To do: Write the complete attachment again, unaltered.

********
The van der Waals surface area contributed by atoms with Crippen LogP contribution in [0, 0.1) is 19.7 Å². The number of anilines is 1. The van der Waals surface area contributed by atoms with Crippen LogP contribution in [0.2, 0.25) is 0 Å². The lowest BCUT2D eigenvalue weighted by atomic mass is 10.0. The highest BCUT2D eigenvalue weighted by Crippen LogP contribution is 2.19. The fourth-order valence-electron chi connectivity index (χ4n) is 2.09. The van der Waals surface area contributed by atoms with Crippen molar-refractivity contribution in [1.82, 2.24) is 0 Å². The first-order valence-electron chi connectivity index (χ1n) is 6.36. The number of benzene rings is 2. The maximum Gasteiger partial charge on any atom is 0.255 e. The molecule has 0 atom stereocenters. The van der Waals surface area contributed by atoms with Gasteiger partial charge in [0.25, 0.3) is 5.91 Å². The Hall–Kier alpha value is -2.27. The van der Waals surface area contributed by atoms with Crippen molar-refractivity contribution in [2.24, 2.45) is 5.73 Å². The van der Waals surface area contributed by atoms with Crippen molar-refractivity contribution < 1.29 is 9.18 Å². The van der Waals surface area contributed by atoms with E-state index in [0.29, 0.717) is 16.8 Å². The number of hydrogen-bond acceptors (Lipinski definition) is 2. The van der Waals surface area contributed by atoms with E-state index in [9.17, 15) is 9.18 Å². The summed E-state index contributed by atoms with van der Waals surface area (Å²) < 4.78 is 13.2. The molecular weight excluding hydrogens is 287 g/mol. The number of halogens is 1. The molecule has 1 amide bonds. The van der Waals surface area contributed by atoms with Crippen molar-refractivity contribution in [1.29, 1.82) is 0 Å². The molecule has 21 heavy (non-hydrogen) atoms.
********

The van der Waals surface area contributed by atoms with Crippen LogP contribution in [0, 0.1) is 19.7 Å². The number of anilines is 1. The van der Waals surface area contributed by atoms with Crippen LogP contribution in [0.2, 0.25) is 0 Å². The lowest BCUT2D eigenvalue weighted by atomic mass is 10.0. The highest BCUT2D eigenvalue weighted by Crippen LogP contribution is 2.19. The fourth-order valence-electron chi connectivity index (χ4n) is 2.09. The van der Waals surface area contributed by atoms with Crippen molar-refractivity contribution in [1.82, 2.24) is 0 Å². The first-order valence-electron chi connectivity index (χ1n) is 6.36. The number of benzene rings is 2. The maximum Gasteiger partial charge on any atom is 0.255 e. The molecule has 0 atom stereocenters. The van der Waals surface area contributed by atoms with Gasteiger partial charge in [0.25, 0.3) is 5.91 Å². The Hall–Kier alpha value is -2.27. The van der Waals surface area contributed by atoms with Crippen molar-refractivity contribution in [2.24, 2.45) is 5.73 Å². The van der Waals surface area contributed by atoms with Crippen molar-refractivity contribution < 1.29 is 9.18 Å². The van der Waals surface area contributed by atoms with E-state index in [0.29, 0.717) is 16.8 Å². The number of hydrogen-bond acceptors (Lipinski definition) is 2. The van der Waals surface area contributed by atoms with E-state index in [9.17, 15) is 9.18 Å². The summed E-state index contributed by atoms with van der Waals surface area (Å²) < 4.78 is 13.2. The molecular weight excluding hydrogens is 287 g/mol. The number of halogens is 1. The molecule has 1 amide bonds. The van der Waals surface area contributed by atoms with Crippen molar-refractivity contribution in [1.29, 1.82) is 0 Å². The molecule has 21 heavy (non-hydrogen) atoms.